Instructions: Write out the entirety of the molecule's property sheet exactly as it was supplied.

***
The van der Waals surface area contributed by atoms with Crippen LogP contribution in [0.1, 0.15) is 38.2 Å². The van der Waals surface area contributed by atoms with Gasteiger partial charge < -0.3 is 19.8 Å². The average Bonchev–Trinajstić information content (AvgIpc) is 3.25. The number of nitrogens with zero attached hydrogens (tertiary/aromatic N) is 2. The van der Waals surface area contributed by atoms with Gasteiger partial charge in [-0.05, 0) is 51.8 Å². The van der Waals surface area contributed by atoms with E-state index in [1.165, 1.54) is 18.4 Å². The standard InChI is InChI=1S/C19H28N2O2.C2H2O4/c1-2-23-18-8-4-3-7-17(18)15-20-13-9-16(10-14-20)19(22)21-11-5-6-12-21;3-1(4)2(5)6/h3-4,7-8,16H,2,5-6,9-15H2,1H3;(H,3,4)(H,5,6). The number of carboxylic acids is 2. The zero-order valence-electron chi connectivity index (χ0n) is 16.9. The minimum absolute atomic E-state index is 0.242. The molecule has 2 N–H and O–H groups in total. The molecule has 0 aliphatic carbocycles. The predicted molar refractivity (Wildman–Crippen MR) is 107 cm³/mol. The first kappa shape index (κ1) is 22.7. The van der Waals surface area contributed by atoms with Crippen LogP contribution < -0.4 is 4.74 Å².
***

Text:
The van der Waals surface area contributed by atoms with Crippen LogP contribution in [0.1, 0.15) is 38.2 Å². The van der Waals surface area contributed by atoms with Gasteiger partial charge < -0.3 is 19.8 Å². The average Bonchev–Trinajstić information content (AvgIpc) is 3.25. The number of nitrogens with zero attached hydrogens (tertiary/aromatic N) is 2. The van der Waals surface area contributed by atoms with Gasteiger partial charge in [-0.05, 0) is 51.8 Å². The van der Waals surface area contributed by atoms with E-state index in [1.165, 1.54) is 18.4 Å². The standard InChI is InChI=1S/C19H28N2O2.C2H2O4/c1-2-23-18-8-4-3-7-17(18)15-20-13-9-16(10-14-20)19(22)21-11-5-6-12-21;3-1(4)2(5)6/h3-4,7-8,16H,2,5-6,9-15H2,1H3;(H,3,4)(H,5,6). The number of carboxylic acids is 2. The zero-order valence-electron chi connectivity index (χ0n) is 16.9. The minimum absolute atomic E-state index is 0.242. The molecule has 2 N–H and O–H groups in total. The molecule has 0 aliphatic carbocycles. The predicted molar refractivity (Wildman–Crippen MR) is 107 cm³/mol. The first kappa shape index (κ1) is 22.7. The van der Waals surface area contributed by atoms with Crippen LogP contribution < -0.4 is 4.74 Å².